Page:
Curating the past, hating the present, and berating the future
Ian Martin will not be curating next year’s Tamworth Biennale
MONDAY. Issue a statement denying rumours that I am to curate next year’s Tamworth Biennale.
Of course, I understand how these rumours started. I started them. What I DON’T understand is why nobody takes them seriously. In order to spare myself further humiliation, I have withdrawn my name from the shortlist.
TUESDAY. Already regretting counting myself out as biennale curator. I had some dazzling, innovative ideas. The theme was to be ‘Epic Space As Contemporary Drama’.
Instead of ‘pavilions’ or ‘rooms’, I proposed an interlinked network of stages, upon which various architectural performances could occur. I thought I’d keep it loose to allow creativity to flourish. Even when I was only ‘rumoured’ to be curating, there was huge interest in this idea.
One nation, which has to remain nameless, wanted to use the event as a sort of trade showcase. A team of actors in black polo-neck jumpers would build a stylish urban apartment from scratch and then live in it, listening to jazz and watching thrillers with subtitles.
Mostly, though, the exhibits were drearily predictable. A luminous field of tents in the shadow of a hologram cathedral. Shakespearean actors on a revolving stage, declaiming extracts from European planning law. A stage left meaningfully empty, that we may infer our own sense of what architecture means. A weird conga of ‘disenfranchised youth’ weaving around dangerous obstacles in a parable about space syntax. Tensile environments. A polished concrete and glass ‘allegory’. A lighting rig powered by the cast’s breath. A high-density boutique, its curtilage extended by 500m using ironic disco music and aromatherapy.
Never mind, there’s always next year. Plenty of time to plant rumours about my curating something really shocking at the Victoria and Albert Museum say, then complain about being monstered in the tabloids, then withdraw sulkily. I think, in the end, it’s the sulk I’m really after.
WEDNESDAY. Sketch out my masterplan for a new airport in the middle of the Thames estuary.
There would be bobbing executive lounges and no smoking anywhere in London.
The coasts of Essex and Kent would effectively be converted into duty-free malls. Fingers crossed.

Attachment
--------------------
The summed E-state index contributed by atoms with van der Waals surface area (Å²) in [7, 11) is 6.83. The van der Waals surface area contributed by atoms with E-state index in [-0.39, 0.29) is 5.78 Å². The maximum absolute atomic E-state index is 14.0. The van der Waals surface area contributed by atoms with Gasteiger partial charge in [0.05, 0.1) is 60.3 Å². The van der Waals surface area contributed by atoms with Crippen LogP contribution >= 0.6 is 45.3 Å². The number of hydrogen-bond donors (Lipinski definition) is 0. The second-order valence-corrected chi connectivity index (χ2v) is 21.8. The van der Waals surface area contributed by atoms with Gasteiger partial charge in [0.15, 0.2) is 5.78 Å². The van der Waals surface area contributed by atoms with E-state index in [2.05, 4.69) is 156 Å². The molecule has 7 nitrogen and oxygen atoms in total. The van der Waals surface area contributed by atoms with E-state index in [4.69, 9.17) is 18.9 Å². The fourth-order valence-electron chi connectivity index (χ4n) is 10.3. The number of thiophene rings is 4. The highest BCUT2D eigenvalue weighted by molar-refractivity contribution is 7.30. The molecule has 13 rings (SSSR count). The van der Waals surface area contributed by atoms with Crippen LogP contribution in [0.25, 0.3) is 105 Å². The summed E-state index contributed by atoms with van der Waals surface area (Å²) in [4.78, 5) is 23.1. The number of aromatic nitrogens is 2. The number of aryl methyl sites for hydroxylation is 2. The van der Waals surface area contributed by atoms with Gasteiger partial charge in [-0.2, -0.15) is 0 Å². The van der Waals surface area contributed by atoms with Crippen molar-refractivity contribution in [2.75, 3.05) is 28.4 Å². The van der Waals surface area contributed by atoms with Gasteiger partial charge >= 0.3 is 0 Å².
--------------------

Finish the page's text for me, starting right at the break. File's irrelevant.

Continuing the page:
THURSDAY. Meeting of the Olympic Rebadging Task Force. Games minister Suzi Towel in the chair. As usual, after prayers and apologies for absence, she leads us in a Mexican Wave. In keeping with these solemn and unostentatious times, the table-wave angle is kept under 40 degrees.
It’s not the only concession to recession. Now whenever anyone says the word ‘Olympics’ we merely murmur ‘yay’ in grim approbation.
First item on the agenda is the matter of how to create a ‘fulcrumic’ public space between the shops and the new security barrier - apparently the FBI is now allowed to erect some horrible ugly ‘people filter’ on the site without the benefit of our design competition expertise. No matter. This fulcrumic problem is really tricky because the space has to be both a hub AND ‘evolve over time to become an enticing destination’. After some discussion we decide to rebadge the space as ‘pivotal’, allowing it to move with the times.
The next item on the agenda is the Thing. The massive steel monument built by – and to the glory of – a billionaire political donor. We need a nickname, and sharpish. It’s important that the nation embraces the Thing, but it defies affection. So far (luckily) none of the nicknames – the Sex Trumpet, the Skein of Shit, the Whirlyfuck – has stuck.
Now though, its ‘shape’ is apparent. It looks like a giant pound sign lashed to a post, waiting for some legendary dragon to come and devour it. As a narrative on global capitalism it’s great, but we’re not sure this is a route we want to go down. We decide in the end to contract the nicknaming out to a Daily Telegraph columnist and grudgingly accept the consequences.
Marvellous lunch, though everyone’s careful not to enjoy it too much given the state of the economy. But there’s still much muted excitement about the legacy we’re building here, over pudding, for the 2012 Olympics. Yay.
FRIDAY. Design a Museum of Tolerance just to wind up the haters, man.
SATURDAY. Five-a-zeitgeist theoretical football. Picturesque 2, Photoshop 4.
SUNDAY. Nod off in the recliner. Horrible dream about 95 per cent mortgages being used to ‘create wealth’. Ugh. The lying shit Blair was in it, too.